OK, Now You Can Stop Thinking About the Bears Signing Orlando Brown Jr.
There has been a cloud of mystery surrounding Orlando Brown Jr.’s free agency.
First, he was going to get the Franchise Tag from the Chiefs. But before the tag deadline came, reports surfaced that Kansas City wasn’t tagging Brown. This led Brown to hit free agency, where he lingered for a few days. You wouldn’t expect a top offensive tackle who has made each of the last four Pro Bowls to have to wait out offers. And yet, there had been whispers about teams wanting Brown to move to right tackle. If you’ll recall, that was a position he was at when he made his first two Pro Bowls. So I understand why teams were wanting to coax Brown back to that old spot.
In the end, Brown get to stay at left tackle. And he’ll get paid handsomely to do it. All while protecting Cincinnati Bengals QB Joe Burrow:
I’m at a point where I’m not even sure what to say in response to this news. Although, that’s my job … so I’m going to wing it. And here’s where I land: If Brown is good enough to protect Burrow, why should I think he wasn’t good enough to protect Justin Fields? Maybe Brown wasn’t a perfect fit. Perhaps the Bears want a different type of blocker. It is possible that this front office wants to see it through with Braxton Jones.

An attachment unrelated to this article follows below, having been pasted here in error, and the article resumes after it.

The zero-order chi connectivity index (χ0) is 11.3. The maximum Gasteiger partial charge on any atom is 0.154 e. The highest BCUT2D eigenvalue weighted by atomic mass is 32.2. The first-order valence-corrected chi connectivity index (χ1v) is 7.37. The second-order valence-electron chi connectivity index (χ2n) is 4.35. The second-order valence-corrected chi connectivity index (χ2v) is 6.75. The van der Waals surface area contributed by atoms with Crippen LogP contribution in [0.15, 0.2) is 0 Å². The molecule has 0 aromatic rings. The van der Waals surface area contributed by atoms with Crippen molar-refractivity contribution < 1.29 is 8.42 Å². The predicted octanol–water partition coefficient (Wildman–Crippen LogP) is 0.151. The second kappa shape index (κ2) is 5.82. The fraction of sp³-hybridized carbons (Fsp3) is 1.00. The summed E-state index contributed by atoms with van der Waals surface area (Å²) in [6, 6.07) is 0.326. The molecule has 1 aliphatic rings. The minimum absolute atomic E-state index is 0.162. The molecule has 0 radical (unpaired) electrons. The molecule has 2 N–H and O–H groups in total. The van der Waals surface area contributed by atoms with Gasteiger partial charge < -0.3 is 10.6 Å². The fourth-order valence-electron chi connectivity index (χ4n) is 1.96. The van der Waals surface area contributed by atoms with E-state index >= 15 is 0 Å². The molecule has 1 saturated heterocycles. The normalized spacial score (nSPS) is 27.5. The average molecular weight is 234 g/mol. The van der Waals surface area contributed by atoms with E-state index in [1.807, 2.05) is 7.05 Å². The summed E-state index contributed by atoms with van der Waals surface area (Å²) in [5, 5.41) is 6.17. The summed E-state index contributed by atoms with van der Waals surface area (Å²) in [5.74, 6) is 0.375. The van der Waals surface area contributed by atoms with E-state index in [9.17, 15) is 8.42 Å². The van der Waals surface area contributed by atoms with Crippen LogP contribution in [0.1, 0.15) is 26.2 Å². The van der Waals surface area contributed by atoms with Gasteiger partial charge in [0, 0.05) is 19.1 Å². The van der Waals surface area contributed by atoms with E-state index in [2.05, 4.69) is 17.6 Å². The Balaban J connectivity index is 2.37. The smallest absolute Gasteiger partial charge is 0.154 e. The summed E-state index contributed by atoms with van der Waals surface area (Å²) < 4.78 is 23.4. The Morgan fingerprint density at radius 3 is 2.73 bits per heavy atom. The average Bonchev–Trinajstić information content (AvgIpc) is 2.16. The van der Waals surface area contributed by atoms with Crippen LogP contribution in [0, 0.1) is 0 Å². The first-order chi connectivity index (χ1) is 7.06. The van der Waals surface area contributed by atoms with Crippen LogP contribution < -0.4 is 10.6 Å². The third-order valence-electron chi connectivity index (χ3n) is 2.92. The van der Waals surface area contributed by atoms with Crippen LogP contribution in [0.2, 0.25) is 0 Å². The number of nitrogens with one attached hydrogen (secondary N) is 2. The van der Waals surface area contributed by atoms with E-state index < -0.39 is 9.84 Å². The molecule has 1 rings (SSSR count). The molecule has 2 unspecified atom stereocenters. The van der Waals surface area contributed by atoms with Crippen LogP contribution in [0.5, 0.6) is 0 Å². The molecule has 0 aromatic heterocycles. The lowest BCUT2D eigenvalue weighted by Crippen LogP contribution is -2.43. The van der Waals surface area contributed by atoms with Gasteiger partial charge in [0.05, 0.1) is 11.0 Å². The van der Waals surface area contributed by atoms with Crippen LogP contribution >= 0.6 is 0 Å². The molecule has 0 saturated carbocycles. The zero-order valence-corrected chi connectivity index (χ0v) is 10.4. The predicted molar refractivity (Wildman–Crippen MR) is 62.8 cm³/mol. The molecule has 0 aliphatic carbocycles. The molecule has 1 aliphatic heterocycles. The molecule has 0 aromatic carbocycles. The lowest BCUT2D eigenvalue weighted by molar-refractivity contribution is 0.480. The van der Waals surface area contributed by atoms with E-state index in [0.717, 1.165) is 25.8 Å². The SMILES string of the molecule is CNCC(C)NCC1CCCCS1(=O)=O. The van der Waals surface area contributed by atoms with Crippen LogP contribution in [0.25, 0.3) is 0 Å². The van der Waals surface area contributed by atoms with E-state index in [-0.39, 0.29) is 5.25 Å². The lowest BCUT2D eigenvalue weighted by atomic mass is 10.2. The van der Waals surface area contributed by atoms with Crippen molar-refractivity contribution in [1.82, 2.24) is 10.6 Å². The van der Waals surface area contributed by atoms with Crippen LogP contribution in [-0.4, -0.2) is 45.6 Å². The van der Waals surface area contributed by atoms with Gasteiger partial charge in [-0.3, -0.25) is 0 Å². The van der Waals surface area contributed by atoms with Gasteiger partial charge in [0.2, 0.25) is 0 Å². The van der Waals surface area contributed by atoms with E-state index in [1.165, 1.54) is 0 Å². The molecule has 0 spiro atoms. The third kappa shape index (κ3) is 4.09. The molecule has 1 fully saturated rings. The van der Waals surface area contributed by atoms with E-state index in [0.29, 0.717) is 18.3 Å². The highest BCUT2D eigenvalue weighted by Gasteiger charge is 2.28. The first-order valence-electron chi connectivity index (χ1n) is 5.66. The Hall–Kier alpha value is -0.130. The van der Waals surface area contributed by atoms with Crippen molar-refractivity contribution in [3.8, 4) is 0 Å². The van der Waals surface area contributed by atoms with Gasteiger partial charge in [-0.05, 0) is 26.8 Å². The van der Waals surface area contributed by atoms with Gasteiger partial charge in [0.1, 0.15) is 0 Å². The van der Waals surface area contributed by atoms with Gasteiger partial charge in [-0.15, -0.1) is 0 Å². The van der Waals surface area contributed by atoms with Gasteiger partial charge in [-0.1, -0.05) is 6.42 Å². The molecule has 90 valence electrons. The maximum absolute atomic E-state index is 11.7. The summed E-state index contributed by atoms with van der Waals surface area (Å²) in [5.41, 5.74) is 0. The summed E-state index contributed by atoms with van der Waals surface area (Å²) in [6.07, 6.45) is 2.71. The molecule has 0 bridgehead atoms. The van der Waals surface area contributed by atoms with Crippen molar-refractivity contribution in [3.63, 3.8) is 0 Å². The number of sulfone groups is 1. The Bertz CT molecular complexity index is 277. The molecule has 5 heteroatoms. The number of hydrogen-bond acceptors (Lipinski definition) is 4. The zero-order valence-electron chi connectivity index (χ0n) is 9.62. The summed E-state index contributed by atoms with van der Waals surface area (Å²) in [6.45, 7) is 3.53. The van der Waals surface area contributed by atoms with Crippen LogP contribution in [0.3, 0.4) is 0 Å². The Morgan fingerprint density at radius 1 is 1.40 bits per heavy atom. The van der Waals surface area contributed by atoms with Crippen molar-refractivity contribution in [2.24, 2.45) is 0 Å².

Whatever the case is, I hope they have contingency plans at right tackle after watching a handful of the top free-agent linemen sign elsewhere. This isn’t to say that free agency was going to provide solutions to all the Bears’ issues. However, it feels as if there is a decent chance we’ll look back at some of these signings as missed opportunities. I hope that’s not the case.
There is still time to remedy these concerns. However, the opportunities (and player pool) are shrinking. The NFL Draft is 43 days away. That might be the next time the Bears can add a high-upside offensive line option to their team. And while I’m looking forward to the draft, I was hoping not to go into that weekend knowing this team is essentially in a situation where it has to draft a starting-caliber lineman.